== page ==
Robert Cotto, Jr., a member of the Hartford Board of Education and until recently a senior fellow at the New Haven-based advocacy group, Connecticut Voices for Children, has been named Director of Urban Educational Initiatives at Trinity, effective April 17.
At Connecticut Voices for Children, Cotto was the lead researcher and liaison for K-12 education policy. As Director of Urban Educational Initiatives, Cotto will help Trinity maximize its partnerships with K-12 schools in Greater Hartford. He will be empowered to develop new partnerships, invigorating and strengthening educational opportunities for thousands of schoolchildren, and work toward the goal of improving educational outcomes and lowering barriers to college.
Cotto’s appointment was made possible by a two-year, $200,000 grant from the Hartford Foundation for Public Giving. After the grant period, Trinity will sustain the position through institutional resources and new philanthropic investments.
In a recent interview, Cotto said he anticipates working closely with the Hartford Magnet Trinity College Academy (HMTCA), partnering with the College’s Community Learning Initiative (CLI) to maximize Trinity students’ experiential learning, and strengthening ties with the neighborhoods, its leaders and with policy-makers so that everyone is pulling in the same direction and striving to meet the same objectives.
“I think it’s important to bring all of these people and initiatives under one roof and to connect people,” said Cotto, whose job at Connecticut Voices for Children saw him working with educational foundations and grass-roots and labor organizations on policy and research. He also collaborated with multiple partners and legislators to support and achieve modifications to K-12 education law.
Melanie Stein, the associate academic dean who led the search to fill the new job, praised Cotto for his “impressive set of skills…; his scholarly work on policy issues in K-12 education, his experience as a teacher at a Greater Hartford area magnet school, and his knowledge of the Greater Hartford K-12 public school system.”
She called him “an ideal choice,” noting that, “he will be teaching a new course in the Educational Studies program, in addition to working to strengthen the College’s educational partnerships and ties with local schools and communities.”
Cotto has been a member of the Hartford school board since January 2010. Prior to his joining CT Voices for Children, Cotto was a social studies teacher at the Metropolitan Learning Center run by the Capitol Region Education Council (CREC), an inter-district magnet school created to provide a high-quality education and meet racial and ethnic integration goals in the Hartford area, and the lead instructor at the Saint Joseph/CREC Summer Institute at Saint Joseph College (now the University of Saint Joseph). Once his fellowship at CT Voices concluded, Cotto became a lecturer at Central Connecticut State University. Before earning his certification as a teacher, Cotto trained in public and private schools in New York City; San Francisco; and Cambridge, MA.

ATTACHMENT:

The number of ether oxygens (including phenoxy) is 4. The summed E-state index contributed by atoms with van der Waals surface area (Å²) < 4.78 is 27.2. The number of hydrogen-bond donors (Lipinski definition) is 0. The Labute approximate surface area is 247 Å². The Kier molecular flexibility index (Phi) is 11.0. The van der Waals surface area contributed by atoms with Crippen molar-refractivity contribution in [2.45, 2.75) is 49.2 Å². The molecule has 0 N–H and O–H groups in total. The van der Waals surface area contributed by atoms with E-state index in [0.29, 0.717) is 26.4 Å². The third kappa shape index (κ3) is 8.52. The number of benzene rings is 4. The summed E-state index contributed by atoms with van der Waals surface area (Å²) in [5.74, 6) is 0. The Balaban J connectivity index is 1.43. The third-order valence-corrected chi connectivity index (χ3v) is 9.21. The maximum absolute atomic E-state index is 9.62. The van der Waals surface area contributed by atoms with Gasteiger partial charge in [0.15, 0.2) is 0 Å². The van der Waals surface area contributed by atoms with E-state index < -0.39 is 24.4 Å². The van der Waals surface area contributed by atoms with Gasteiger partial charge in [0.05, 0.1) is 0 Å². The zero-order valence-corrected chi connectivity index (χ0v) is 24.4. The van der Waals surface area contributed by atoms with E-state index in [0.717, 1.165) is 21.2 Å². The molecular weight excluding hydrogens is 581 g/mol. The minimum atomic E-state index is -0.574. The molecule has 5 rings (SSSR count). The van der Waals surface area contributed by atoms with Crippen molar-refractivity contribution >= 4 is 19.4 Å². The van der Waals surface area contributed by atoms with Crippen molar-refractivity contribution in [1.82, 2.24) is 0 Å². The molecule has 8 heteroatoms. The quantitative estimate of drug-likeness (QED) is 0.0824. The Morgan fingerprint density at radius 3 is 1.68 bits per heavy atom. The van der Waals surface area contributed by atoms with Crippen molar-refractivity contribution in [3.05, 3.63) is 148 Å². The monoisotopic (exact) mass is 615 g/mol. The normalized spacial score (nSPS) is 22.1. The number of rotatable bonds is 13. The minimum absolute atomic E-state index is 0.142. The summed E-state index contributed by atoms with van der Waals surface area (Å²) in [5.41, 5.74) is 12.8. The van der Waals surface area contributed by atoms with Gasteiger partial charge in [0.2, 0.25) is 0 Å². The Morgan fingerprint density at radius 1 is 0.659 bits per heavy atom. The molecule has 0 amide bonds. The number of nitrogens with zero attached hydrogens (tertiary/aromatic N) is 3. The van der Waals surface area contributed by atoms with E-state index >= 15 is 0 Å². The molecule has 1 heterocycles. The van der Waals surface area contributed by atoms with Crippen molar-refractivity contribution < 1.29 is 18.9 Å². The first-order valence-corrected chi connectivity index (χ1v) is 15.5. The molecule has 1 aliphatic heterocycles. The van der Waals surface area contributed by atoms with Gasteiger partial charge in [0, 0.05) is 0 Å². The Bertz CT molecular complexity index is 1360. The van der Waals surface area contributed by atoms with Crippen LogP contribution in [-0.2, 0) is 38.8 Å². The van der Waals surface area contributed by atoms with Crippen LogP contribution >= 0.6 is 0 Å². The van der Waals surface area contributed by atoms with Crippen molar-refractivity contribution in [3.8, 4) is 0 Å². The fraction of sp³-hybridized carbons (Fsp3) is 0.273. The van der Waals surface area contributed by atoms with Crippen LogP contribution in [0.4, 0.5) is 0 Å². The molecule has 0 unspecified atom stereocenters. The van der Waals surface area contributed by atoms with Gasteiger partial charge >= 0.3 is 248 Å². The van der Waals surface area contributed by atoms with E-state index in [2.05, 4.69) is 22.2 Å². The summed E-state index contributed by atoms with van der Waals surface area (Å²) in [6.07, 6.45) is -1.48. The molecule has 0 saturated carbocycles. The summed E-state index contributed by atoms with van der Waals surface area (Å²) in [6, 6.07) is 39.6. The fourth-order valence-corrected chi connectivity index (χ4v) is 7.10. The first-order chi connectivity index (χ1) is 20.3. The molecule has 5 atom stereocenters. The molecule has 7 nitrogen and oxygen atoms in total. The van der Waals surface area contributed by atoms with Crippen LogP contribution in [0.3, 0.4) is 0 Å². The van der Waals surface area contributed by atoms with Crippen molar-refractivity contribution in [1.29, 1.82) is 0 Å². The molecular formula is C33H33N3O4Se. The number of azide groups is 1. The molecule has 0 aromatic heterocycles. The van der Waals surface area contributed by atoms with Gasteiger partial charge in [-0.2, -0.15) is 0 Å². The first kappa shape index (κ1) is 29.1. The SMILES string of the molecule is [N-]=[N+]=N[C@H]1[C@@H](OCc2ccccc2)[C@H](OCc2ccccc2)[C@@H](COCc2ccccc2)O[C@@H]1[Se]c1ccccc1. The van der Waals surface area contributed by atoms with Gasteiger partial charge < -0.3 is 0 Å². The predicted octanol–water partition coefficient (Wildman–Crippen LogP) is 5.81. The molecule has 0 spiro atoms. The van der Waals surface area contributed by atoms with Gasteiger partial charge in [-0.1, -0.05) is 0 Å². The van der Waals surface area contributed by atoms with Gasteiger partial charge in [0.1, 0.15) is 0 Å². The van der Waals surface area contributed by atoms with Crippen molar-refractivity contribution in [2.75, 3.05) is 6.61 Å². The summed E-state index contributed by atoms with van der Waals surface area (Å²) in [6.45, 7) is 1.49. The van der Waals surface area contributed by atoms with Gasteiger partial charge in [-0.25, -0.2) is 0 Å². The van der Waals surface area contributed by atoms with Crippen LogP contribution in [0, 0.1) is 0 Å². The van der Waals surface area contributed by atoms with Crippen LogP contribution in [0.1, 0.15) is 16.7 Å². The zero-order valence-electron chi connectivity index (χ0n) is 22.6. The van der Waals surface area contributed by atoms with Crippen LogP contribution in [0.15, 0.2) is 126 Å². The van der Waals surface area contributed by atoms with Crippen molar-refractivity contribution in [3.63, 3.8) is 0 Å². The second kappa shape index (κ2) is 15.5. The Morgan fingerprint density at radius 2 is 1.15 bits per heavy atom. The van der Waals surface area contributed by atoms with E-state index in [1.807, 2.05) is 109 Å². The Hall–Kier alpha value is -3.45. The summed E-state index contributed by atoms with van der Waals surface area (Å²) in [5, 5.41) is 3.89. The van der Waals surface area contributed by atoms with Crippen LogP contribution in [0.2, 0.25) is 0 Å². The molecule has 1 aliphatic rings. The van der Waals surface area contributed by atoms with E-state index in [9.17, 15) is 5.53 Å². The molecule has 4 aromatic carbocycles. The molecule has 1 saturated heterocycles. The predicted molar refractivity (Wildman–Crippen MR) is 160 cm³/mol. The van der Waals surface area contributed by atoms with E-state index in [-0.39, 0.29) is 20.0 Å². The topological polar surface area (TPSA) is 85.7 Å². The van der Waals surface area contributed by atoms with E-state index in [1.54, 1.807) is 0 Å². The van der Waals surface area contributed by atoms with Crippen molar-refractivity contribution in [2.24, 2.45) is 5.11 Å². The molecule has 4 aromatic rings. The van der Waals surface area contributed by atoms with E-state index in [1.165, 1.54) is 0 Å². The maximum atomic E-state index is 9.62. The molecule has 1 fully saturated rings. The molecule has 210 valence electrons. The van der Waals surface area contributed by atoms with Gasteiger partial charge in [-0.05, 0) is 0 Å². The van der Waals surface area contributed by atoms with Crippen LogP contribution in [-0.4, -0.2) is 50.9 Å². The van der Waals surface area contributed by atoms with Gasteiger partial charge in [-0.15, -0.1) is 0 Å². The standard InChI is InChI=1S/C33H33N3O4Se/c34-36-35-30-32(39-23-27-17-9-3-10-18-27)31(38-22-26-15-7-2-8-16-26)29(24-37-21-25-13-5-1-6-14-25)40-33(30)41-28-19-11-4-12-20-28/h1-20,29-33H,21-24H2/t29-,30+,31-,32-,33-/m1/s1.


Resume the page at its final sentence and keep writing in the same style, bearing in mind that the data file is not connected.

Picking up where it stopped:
A native of the greater-Hartford area, he earned his A.B. in sociology from Dartmouth College, his master’s degree in American studies from Trinity, and his Ed.M. in teaching and learning from the Harvard Graduate School of Education.
Cotto said one of his goals will be to enrich opportunities for students both at Trinity and in the community. Regarding HMTCA, he said the key thing will be to build off of the foundation that has already been established and to make it “a more robust and rich relationship.”
“My challenge will be to fill in the gaps, to talk to the students, to guide them and to help them explore their post-secondary options,” he said.
In terms of CLI, Cotto said he intends to work closely with Carlos Espinosa, who was recently charged with administrative oversight of that program, and to strengthen the shared sense of community.
“Students at other colleges don’t have the same access as our students do to a mid-sized city and all of the different institutions that are out there,” he said. “We need to connect the classroom with experiential learning and keep building on it.”
Cotto also sees his role as making Greater Hartford leaders and residents aware of the programs and initiatives that are helping to enrich the K-12 educational system.
“Certainly with the arrival of a new president [Joanne Berger-Sweeney], we have an opportunity and a challenge to raise the visibility and profile of Trinity College and of the work that’s already being done in the community.”
Cotto is the first in his family (originally from Puerto Rico and Peru) to graduate with a college degree. He lives with his wife, Viana, in the Forster Heights neighborhood in the southwest section of Hartford.